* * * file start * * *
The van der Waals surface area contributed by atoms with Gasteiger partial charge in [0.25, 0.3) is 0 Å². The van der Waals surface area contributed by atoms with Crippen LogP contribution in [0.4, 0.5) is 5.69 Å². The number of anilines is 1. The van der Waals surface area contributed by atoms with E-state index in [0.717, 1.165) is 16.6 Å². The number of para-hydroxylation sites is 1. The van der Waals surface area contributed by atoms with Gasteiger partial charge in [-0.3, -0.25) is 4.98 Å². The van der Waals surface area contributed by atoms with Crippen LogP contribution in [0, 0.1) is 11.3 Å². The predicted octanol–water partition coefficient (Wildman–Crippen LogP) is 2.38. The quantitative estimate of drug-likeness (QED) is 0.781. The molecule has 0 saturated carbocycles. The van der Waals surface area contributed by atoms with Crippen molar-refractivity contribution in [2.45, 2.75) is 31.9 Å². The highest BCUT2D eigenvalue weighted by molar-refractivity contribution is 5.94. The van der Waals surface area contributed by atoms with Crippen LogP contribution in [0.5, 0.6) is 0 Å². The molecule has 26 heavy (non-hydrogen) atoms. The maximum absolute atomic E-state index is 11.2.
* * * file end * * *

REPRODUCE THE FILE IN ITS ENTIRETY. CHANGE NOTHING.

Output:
The van der Waals surface area contributed by atoms with Gasteiger partial charge in [0.25, 0.3) is 0 Å². The van der Waals surface area contributed by atoms with Crippen LogP contribution in [0.4, 0.5) is 5.69 Å². The number of anilines is 1. The van der Waals surface area contributed by atoms with E-state index in [0.717, 1.165) is 16.6 Å². The number of para-hydroxylation sites is 1. The van der Waals surface area contributed by atoms with Gasteiger partial charge in [-0.3, -0.25) is 4.98 Å². The van der Waals surface area contributed by atoms with Crippen LogP contribution in [0, 0.1) is 11.3 Å². The predicted octanol–water partition coefficient (Wildman–Crippen LogP) is 2.38. The quantitative estimate of drug-likeness (QED) is 0.781. The molecule has 0 saturated carbocycles. The van der Waals surface area contributed by atoms with Crippen molar-refractivity contribution in [2.45, 2.75) is 31.9 Å². The highest BCUT2D eigenvalue weighted by molar-refractivity contribution is 5.94. The van der Waals surface area contributed by atoms with Crippen LogP contribution in [0.5, 0.6) is 0 Å². The molecule has 26 heavy (non-hydrogen) atoms. The maximum absolute atomic E-state index is 11.2.